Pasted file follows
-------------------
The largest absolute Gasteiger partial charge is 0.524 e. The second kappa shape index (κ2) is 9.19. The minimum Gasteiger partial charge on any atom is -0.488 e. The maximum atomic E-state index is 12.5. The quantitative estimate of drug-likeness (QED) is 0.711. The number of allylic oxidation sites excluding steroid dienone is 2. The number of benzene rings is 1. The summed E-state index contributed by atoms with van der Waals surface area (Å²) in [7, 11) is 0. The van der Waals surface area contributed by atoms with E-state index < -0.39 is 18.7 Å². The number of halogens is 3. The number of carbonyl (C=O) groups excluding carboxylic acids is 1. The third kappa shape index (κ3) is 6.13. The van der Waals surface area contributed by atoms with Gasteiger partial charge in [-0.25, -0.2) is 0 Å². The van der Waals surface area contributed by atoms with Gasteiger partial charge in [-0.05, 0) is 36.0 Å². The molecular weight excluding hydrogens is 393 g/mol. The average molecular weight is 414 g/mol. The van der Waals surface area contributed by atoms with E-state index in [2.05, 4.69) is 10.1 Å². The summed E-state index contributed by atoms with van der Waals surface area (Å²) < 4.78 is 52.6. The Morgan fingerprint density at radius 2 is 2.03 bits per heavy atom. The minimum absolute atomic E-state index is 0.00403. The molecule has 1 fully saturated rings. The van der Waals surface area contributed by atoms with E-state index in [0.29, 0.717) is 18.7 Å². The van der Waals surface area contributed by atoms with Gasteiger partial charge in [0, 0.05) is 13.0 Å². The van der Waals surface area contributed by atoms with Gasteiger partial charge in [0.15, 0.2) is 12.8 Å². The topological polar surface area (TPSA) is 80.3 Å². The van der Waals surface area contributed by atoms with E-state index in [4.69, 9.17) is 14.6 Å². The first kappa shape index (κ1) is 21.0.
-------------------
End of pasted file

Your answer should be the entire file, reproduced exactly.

The largest absolute Gasteiger partial charge is 0.524 e. The second kappa shape index (κ2) is 9.19. The minimum Gasteiger partial charge on any atom is -0.488 e. The maximum atomic E-state index is 12.5. The quantitative estimate of drug-likeness (QED) is 0.711. The number of allylic oxidation sites excluding steroid dienone is 2. The number of benzene rings is 1. The summed E-state index contributed by atoms with van der Waals surface area (Å²) in [7, 11) is 0. The van der Waals surface area contributed by atoms with E-state index < -0.39 is 18.7 Å². The number of halogens is 3. The number of carbonyl (C=O) groups excluding carboxylic acids is 1. The third kappa shape index (κ3) is 6.13. The van der Waals surface area contributed by atoms with Gasteiger partial charge in [-0.25, -0.2) is 0 Å². The van der Waals surface area contributed by atoms with Gasteiger partial charge in [-0.05, 0) is 36.0 Å². The molecular weight excluding hydrogens is 393 g/mol. The average molecular weight is 414 g/mol. The van der Waals surface area contributed by atoms with E-state index in [2.05, 4.69) is 10.1 Å². The summed E-state index contributed by atoms with van der Waals surface area (Å²) < 4.78 is 52.6. The Morgan fingerprint density at radius 2 is 2.03 bits per heavy atom. The minimum absolute atomic E-state index is 0.00403. The molecule has 1 fully saturated rings. The van der Waals surface area contributed by atoms with E-state index in [0.29, 0.717) is 18.7 Å². The van der Waals surface area contributed by atoms with Gasteiger partial charge in [0, 0.05) is 13.0 Å². The van der Waals surface area contributed by atoms with Gasteiger partial charge in [0.15, 0.2) is 12.8 Å². The topological polar surface area (TPSA) is 80.3 Å². The van der Waals surface area contributed by atoms with E-state index in [4.69, 9.17) is 14.6 Å². The first kappa shape index (κ1) is 21.0.